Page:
Despite unambiguous laws, cars in Delhi sport fancy number plates and tinted windows
This city of 16 million or so is broadly divided into two categories -- those who can ignore the law and those who cannot afford to do so. It goes without saying that those who ignore the law are the well heeled and the well connected.
The law breakers do it brazenly, publicly flaunting their capacity to get away with it and daring the law to do something about it. The law comes up short on expectations and this does not surprise anyone. Everyone knows that the law enforcer on the street, the constable, is street smart. He has to be, if he wants to survive. He looks the other way.
Examples of law breaking and the law not bringing the defaulters to book are many and you do not have far to go in search of the law breaker. Step out of the house and you will find them in tens of thousands on every street. A majority of habitual offenders either sit behind a wheel or are being driven to and from work and their law breaking begins with the identification plate on their car.
The rules about using tinted car windows and about how the registration number of the car should be displayed are very clear, the spacing between letters and numbers and the height and width of the letters and numbers are all very unambiguously laid down in the law book. Yet these rules are constantly flouted. The idea behind these rules is essentially to ensure that the occupants can be easily identified and the number of the car can be easily read. If a vehicle is involved in a hit and run accident or in a crime, the chances of the culprit being apprehended brighten if the culprit and the vehicle are correctly identified. Non-tinted car windows and clearly written numbers help in the process and yet in many instances tinted car windows and fancy number plates help the culprits get away.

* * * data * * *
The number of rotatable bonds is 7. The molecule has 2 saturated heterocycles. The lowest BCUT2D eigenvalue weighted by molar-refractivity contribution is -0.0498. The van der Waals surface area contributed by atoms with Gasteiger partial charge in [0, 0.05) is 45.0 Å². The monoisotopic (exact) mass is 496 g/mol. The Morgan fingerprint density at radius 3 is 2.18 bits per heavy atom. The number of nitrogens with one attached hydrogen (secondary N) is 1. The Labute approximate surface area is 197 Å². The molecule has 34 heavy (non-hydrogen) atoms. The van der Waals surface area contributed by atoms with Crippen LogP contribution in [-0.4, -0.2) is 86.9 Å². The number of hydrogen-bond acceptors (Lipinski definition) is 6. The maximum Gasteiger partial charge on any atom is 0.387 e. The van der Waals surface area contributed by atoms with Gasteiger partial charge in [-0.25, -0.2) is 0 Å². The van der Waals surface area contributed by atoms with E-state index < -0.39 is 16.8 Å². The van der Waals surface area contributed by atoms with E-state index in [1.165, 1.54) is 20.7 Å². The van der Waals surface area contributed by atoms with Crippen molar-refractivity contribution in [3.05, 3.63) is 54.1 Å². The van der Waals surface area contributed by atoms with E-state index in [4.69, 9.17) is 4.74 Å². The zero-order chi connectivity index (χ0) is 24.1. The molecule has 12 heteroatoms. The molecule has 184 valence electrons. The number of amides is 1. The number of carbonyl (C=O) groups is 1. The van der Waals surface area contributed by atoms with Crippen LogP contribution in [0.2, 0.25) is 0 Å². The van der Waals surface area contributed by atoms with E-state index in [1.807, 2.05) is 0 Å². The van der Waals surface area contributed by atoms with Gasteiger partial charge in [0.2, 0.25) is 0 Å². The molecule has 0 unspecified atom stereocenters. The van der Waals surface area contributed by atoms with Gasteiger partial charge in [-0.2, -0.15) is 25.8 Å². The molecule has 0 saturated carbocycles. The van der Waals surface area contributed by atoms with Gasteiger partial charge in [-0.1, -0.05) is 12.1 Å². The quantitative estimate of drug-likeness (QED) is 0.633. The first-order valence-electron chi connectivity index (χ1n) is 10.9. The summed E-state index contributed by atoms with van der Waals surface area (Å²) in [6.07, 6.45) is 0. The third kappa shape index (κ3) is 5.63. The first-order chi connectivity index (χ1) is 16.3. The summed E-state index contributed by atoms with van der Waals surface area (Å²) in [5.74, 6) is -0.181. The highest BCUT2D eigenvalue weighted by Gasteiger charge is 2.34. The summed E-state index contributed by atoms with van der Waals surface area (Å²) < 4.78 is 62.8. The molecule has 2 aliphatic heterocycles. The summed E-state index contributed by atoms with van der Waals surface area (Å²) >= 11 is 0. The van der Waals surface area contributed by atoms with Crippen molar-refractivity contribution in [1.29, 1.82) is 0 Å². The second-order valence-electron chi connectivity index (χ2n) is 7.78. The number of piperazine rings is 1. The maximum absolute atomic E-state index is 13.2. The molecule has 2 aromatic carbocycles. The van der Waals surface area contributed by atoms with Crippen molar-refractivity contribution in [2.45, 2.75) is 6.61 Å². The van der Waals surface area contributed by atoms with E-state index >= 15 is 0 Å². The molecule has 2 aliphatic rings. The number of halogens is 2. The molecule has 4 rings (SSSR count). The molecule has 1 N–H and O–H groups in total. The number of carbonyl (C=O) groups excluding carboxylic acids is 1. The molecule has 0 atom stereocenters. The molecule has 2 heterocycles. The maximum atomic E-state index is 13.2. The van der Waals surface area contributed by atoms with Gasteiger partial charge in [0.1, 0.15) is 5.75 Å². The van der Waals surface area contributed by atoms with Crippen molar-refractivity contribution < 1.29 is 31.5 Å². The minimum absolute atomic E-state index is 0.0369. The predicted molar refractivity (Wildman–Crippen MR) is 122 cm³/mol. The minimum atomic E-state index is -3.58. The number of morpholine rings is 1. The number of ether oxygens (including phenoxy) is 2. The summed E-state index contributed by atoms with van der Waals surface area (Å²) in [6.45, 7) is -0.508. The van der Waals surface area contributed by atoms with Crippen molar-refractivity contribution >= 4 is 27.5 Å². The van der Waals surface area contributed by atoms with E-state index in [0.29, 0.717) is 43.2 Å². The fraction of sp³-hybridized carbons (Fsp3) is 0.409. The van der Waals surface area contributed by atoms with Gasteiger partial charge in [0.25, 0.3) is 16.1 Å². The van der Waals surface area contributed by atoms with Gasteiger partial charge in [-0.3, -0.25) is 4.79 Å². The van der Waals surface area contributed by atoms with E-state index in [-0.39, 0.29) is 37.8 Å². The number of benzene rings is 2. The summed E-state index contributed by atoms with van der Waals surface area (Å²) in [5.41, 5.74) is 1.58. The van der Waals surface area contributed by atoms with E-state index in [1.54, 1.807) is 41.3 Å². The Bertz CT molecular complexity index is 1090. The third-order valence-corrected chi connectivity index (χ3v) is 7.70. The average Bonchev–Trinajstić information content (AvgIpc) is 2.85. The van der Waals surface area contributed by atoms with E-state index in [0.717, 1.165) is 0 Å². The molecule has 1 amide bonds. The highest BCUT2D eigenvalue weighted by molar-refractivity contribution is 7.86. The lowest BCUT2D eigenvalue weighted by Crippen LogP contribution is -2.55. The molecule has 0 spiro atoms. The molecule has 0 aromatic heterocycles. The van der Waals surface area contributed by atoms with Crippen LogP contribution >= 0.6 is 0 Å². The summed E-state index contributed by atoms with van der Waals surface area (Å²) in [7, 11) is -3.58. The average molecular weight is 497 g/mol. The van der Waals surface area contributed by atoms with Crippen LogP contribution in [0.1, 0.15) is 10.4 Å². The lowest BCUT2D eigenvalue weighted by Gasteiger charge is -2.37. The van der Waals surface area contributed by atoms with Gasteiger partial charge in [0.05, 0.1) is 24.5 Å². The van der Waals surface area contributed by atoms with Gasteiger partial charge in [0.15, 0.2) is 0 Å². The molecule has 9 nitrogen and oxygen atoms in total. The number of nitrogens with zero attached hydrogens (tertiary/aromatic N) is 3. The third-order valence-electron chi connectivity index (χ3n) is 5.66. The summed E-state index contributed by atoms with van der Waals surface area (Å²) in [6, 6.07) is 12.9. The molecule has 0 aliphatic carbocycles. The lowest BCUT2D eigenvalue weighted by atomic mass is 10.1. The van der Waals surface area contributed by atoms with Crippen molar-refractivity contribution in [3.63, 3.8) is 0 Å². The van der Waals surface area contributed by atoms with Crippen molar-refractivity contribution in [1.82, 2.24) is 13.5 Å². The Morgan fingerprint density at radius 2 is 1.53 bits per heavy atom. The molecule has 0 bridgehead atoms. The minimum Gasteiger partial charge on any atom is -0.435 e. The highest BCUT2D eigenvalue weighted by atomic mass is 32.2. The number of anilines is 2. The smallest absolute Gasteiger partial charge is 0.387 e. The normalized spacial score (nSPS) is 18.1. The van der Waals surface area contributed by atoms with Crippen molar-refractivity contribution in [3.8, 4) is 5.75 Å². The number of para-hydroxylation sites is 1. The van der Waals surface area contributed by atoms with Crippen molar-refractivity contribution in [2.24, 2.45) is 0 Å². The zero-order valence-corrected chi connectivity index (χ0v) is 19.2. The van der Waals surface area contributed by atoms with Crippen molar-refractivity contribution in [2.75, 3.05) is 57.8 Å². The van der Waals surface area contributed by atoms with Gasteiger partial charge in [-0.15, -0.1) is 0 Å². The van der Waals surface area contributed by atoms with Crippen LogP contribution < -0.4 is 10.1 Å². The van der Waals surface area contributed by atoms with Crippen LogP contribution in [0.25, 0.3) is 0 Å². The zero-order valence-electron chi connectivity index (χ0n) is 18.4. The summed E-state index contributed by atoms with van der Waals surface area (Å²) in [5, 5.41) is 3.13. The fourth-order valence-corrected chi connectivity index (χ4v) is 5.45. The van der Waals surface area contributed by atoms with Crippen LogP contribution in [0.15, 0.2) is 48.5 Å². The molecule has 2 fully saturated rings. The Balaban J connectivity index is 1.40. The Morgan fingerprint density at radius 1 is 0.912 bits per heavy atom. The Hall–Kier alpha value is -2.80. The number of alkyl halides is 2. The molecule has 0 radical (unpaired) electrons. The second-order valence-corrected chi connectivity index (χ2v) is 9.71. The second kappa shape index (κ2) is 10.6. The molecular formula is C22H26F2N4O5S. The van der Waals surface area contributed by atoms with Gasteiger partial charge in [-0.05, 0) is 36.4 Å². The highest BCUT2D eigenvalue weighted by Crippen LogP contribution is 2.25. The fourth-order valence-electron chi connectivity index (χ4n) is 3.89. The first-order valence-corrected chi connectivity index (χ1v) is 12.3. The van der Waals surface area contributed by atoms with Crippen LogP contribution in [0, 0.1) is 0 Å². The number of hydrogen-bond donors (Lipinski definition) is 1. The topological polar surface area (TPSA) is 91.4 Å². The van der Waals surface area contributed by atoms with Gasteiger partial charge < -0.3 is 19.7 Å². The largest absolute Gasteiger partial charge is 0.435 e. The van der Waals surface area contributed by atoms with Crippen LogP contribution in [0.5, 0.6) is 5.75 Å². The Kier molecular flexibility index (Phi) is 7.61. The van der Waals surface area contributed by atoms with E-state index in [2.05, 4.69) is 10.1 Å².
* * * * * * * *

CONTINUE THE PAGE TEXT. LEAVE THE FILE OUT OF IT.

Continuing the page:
Should one assume that all those sporting such fancy number plates are planning a crime and prosecute them? The suggestion would appear preposterous and yet is there another explanation, as to why do they do it?
According to the rules, the number plate is meant only for displaying the registration number of the vehicle and nothing else. Yet all kinds of things are written on the number plate.
One would assume that car showroom owners and distributors would be aware of this restriction and yet the names of the distributors are displayed prominently on the number plates. Functionaries of political parties paint at least a portion of the number plate in the colours of their flag and even display their designation on the plate. This trait is not confined to lowly functionaries of political outfits alone, elected representatives also fall prey to the temptation of flaunting their status. One could argue that those that flout the law are too many and the police force, stretched to breaking point in fighting big ticket crime, cannot be asked to take on tens of thousands of minor violators.
The question that we need to ask is actually a little different -- what prevents the law makers from prosecuting car distributors for this violation? What prevents the police from canceling the registration of every car owned by an elected representative or a functionary of a political party who disfigures the number plate? Many Government of India vehicles carry a warning: Power Break! Keep Distance!!
Who is the warning for? The traffic behind the GOI vehicle or is it meant for the law enforcing authorities, I wonder.
Keywords: fancy number plates,